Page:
Hi and welcome to another weekly instalment of what’s on my plate, health and nutrition updates…
… I should start by explaining I think for the past week I’ve been fighting a cold virus – thankfully it didn’t fully emerge, but I’ve not felt on form. Okay, so bearing that in mind, let’s explore what happened…
Food and Nutrition
So, let’s have a look at what food was on my plate, the healthy and not so healthy choices and identify any tweaks I could make to improve my nutrition…
…Looking at the above table, there weren’t many pitfalls really. I was pleased with myself for declining both a cheese and pickle platter and cake slice at the Kettle and Cake cafe, despite a friend having cake. I consumed chocolate every day (no surprise there!), but in appropriate portions. I ate crisps a couple of times – they were in a large pack, so I apportioned them into a small bowl:
Unusually, I didn’t fancy fruit, so intake was minimal. Also, I skipped breakfast 3 times, because I slept-in – I had some disrupted nights of 5(ish) hours sleep – well below the recommended 7-9 hours for my age.
I mainly opted for cooked lunches. Probably the highest fat and saturated fat meal was the jackfruit ‘fish’ and chips lunch special at Cafe Thrive. I felt a bit naughty choosing this when my friends opted for salad, but I knew I’d regret not trying it – I wasn’t disappointed!
Other lunches included Mexican rice, curry and soup. I was particularly impressed with Amy’s Kitchen Spanish rice and red bean soup, because it tasted good, was filling (despite only 277 calories), contained zero saturated fat and was low in fat and sugars. What’s more, it provided a third of the daily fibre requirement – brilliant!:
I ate various versions of my ‘lazy pasta’ three times for dinner (and once for lunch), because little effort was required. I stuck to my favourite: Castagno Bio red lentil fusilli pasta – its low in fat, saturated fat and sugars, has zero salt and is a decent source of fibre and iron – result!:
I greatly reduced my physical activity levels to support my immune system to ‘do its stuff’ – I totalled about 4 hours and 20 minutes (260 minutes). I’m happy with this, because it’s still above the weekly recommendation for 150 minutes moderate activity.
Weight, BMI and Fat Results
So, what were my results? I was dreading standing on those scales but, I was pleasantly surprised to discover I’d lost 1.2 lb, a total loss of 8.4 lb. This equates to 4.8% of my total body weight – encouraging, as 5% loss (nearly there) is linked to improved health outcomes:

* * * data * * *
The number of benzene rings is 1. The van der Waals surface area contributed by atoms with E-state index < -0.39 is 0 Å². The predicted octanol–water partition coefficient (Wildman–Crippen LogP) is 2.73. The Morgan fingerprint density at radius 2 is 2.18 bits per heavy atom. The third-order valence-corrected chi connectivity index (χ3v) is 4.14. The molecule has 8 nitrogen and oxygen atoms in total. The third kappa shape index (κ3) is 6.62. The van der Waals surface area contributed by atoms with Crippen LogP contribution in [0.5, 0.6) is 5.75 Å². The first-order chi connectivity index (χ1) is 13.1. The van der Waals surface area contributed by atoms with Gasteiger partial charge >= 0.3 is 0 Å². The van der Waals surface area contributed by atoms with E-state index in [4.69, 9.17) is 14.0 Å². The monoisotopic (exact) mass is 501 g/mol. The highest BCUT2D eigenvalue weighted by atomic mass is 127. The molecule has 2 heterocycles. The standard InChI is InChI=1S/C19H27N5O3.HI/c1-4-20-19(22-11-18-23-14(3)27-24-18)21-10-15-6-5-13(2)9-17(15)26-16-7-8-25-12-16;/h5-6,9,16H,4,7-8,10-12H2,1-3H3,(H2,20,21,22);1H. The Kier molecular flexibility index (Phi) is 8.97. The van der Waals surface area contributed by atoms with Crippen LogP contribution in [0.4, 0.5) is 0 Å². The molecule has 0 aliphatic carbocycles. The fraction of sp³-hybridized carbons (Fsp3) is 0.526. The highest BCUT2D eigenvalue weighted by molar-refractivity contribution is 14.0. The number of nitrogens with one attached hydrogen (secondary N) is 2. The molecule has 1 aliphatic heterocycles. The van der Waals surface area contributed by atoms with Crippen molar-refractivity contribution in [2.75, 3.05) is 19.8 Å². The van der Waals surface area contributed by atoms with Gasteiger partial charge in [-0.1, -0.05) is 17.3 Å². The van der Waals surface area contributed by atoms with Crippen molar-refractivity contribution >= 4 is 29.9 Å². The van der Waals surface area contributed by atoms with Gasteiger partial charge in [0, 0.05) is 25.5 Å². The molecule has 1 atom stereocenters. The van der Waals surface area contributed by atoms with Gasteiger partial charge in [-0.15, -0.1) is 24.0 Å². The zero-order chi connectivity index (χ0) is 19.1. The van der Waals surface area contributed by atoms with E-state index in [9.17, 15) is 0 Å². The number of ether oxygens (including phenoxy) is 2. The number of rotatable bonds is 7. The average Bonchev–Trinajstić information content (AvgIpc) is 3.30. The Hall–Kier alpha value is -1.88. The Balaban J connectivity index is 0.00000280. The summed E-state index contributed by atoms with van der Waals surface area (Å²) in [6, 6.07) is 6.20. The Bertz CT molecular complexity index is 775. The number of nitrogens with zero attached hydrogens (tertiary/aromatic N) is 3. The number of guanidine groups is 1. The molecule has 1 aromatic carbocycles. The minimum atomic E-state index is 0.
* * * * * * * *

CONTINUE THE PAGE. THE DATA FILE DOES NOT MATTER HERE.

It was a body measurements week. My biggest reductions are in my thigh (8 cm) and bust (6 cm). Disappointingly, my waist circumference (WC) has only reduced by 3 cm, meaning I’m currently still at ‘substantially increased’ risk for heart disease and type 2 diabetes. Thankfully, my waist:hip (W:H) ratio reduced slightly to 0.87 cm, not too far off the 0.85 risk threshold.
Okay, I promised a comparison photo since I’ve been on this journey for 16 weeks – it’s gone quickly! I was a little disheartened there wasn’t a more obvious difference between the two photos, so I’m hoping my next comparison in Week 32 will be more impressive:
I’ve had a surprisingly successful week considering the circumstances. I’m hoping I’ll continue to move forward with more positive results and continue to gain inspiration from others’ stories. So, if you’re also on a health, weight-loss or wellness journey, please feel free to leave a link to your blog or Instagram in the comments.
1. National Sleep Foundation, 2015. National Sleep Foundation recommends new sleep times [online]. Available from: www.sleepfoundation.org/articles/how-much-sleep-do-we-really-need.
2. NHS Eatwell, 2018. How to get more fibre into your diet [online]. Available from: www.nhs.uk/live-well/eat-well/how-to-get-more-fibre-into-your-diet/.
3. NHS Live Well, 2019. Exercise – Physical activity guidelines for adults aged 19 to 64 [online]. Available from: www.nhs.uk/live-well/exercise/.
4. National Health Service (NHS), 2018. What are the health benefits of losing weight? [online]. Available from: www.nhs.uk/common-health-questions/lifestyle/what-are-the-health-benefits-of-losing-weight/.
5. World Health Organisation, 2011. Waist Circumference and Waist-Hip Ratio Report of a WHO Expert Consultation. Geneva, 8–11 December 2008 [online]. Available from: https://apps.who.int/iris/bitstream/handle/10665/44583/9789241501491_eng.pdf;sequence=1.
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